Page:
Public Transit


Councilman, mayoral hopeful David Mann flips, proposes alternate plan to reopen streetcar

Current plan would use city earnings tax
Posted at 2:13 PM, Jul 23, 2020
and last updated 2020-07-24 10:04:27-04

CINCINNATI — City Councilman, mayoral hopeful and political veteran David Mann said Thursday he has a different plan to reopen Cincinnati's streetcar than what the council approved last month -- a plan the mayor immediately vetoed.

The Cincinnati Bell Connector closed to passenger service in the wake of the COVID-19 pandemic. In the time since, it has run on a skeleton operating budget in order to maintain the vehicles' mechanical and technical integrity.

During its final hours of budget negotiations in late June, City Council approved 7-2 an ordinance that would use a residual portion of the 0.3% share of the city's earnings tax to cover the streetcar's looming funding gap and reopen to passengers.

The 0.3% of the earnings tax, which was enacted in the 1970s as Cincinnati Metro bus service's primary funding source, will expire in October after Hamilton County voters approved Issue 7. The ballot measure will shift Metro's funding burden from the city to the county, in the form of a new 0.8% county-wide sales tax levy.

In June, Mann voted in favor of that plan, proposed by fellow councilman Chris Seelbach. Thursday, Mann announced he had changed his thinking and would prefer to fund reopening the streetcar to passenger service using unappropriated general fund dollars.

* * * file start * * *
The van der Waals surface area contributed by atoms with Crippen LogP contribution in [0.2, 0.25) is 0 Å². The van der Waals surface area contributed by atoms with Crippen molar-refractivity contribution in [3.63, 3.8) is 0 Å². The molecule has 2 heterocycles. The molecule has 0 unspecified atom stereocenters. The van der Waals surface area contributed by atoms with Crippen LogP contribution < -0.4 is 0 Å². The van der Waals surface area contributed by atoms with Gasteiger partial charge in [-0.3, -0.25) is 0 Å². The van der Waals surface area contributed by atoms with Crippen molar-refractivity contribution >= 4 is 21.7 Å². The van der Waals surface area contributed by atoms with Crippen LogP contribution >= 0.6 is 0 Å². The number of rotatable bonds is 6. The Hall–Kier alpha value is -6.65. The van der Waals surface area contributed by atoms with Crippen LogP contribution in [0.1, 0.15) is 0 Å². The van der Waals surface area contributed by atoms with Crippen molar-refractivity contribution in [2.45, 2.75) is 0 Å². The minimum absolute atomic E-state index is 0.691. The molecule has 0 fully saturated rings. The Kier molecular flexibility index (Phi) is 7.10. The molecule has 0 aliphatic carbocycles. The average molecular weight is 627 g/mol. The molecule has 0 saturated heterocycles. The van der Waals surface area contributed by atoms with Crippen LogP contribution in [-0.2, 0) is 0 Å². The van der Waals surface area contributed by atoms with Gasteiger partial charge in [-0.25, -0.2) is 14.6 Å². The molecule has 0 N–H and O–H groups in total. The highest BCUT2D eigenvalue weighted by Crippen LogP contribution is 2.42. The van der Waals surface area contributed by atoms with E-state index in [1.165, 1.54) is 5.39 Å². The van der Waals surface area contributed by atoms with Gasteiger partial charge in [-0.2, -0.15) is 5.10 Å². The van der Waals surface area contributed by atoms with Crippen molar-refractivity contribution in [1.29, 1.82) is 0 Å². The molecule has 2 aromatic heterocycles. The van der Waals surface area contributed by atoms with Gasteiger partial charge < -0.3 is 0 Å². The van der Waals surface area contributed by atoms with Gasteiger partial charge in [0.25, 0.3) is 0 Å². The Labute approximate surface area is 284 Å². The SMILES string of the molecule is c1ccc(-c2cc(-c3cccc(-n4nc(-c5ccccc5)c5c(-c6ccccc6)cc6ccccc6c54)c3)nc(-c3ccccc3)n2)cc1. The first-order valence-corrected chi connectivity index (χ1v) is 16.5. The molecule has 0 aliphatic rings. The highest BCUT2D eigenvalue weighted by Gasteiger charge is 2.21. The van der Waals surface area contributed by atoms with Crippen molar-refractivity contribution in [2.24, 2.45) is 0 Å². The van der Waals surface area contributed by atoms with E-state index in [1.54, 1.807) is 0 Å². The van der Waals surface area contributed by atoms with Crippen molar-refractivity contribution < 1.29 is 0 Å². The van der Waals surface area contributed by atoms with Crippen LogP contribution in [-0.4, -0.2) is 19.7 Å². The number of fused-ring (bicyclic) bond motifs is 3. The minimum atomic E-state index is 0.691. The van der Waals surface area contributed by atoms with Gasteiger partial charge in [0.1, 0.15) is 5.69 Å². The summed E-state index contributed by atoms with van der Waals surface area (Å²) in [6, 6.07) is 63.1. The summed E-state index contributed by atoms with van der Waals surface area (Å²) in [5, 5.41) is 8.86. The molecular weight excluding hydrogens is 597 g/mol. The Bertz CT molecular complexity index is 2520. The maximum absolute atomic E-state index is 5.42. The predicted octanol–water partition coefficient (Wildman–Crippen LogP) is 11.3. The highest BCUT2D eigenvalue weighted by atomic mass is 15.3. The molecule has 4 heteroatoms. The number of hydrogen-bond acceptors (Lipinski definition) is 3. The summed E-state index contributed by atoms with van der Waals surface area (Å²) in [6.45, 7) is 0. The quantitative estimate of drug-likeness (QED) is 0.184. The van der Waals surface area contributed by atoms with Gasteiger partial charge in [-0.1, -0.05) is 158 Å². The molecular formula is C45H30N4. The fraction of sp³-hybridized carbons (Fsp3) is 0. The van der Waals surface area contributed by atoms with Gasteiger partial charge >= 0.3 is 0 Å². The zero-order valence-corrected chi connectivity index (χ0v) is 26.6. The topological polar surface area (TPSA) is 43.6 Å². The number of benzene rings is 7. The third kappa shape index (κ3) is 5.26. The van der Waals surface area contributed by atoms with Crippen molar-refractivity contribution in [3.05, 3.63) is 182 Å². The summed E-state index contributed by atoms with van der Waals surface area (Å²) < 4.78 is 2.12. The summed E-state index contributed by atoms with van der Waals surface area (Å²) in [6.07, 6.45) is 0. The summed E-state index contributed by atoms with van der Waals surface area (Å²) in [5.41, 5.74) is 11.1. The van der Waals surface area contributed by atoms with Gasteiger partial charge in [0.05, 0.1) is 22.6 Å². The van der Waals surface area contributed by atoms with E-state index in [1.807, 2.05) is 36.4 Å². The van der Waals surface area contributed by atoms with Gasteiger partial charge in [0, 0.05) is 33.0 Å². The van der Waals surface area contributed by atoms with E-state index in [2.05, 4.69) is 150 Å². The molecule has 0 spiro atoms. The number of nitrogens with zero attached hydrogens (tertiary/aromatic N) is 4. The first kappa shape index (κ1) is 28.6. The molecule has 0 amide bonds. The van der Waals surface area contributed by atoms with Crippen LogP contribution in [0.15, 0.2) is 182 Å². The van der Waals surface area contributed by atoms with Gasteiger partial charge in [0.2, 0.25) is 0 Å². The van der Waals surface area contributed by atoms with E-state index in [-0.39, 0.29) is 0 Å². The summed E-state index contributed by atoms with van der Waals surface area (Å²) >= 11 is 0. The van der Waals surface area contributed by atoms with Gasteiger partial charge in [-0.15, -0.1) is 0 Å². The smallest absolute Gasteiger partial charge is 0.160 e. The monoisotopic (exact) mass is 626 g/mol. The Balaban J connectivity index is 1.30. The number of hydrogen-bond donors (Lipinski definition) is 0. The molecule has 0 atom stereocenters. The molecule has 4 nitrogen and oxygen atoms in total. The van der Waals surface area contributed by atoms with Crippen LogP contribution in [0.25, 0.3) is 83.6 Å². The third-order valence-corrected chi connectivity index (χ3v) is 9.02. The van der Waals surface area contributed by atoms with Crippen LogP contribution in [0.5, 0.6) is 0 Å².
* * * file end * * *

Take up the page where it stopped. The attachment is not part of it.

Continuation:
"We must not use SORTA transit funds to operate the streetcar," Mann wrote in a statement Thursday.

The amount of earnings tax revenue left over after SORTA moves to sales tax revenue in October remains unknown; Mayor John Cranley has conjectured it could be several million dollars. The city administration is facing a budget shortfall of tens of millions of dollars for fiscal year 2021 as a result of diminished tax revenue brought on by the pandemic.

SORTA will begin collecting sales tax revenue for Cincinnati Metro in October, but those funds won't be available to the transit agency until January 2021.

"The (earnings tax) transit fund dollars should remain available for bus passengers as SORTA moves from the transit fund generated by the earnings tax to receipts from the newly approved sales tax," Mann wrote.

Seelbach told WCPO via text message late Thursday afternoon that he had no comment on Mann's proposal at that time.

Without another reversal on the initial vote in June, City Council could still override Cranley's initial veto at its next regularly scheduled meeting, set for Aug. 5.

Mann said he plans to introduce his ordinance at the Aug. 3 hearing of the budget committee, which he currently chairs.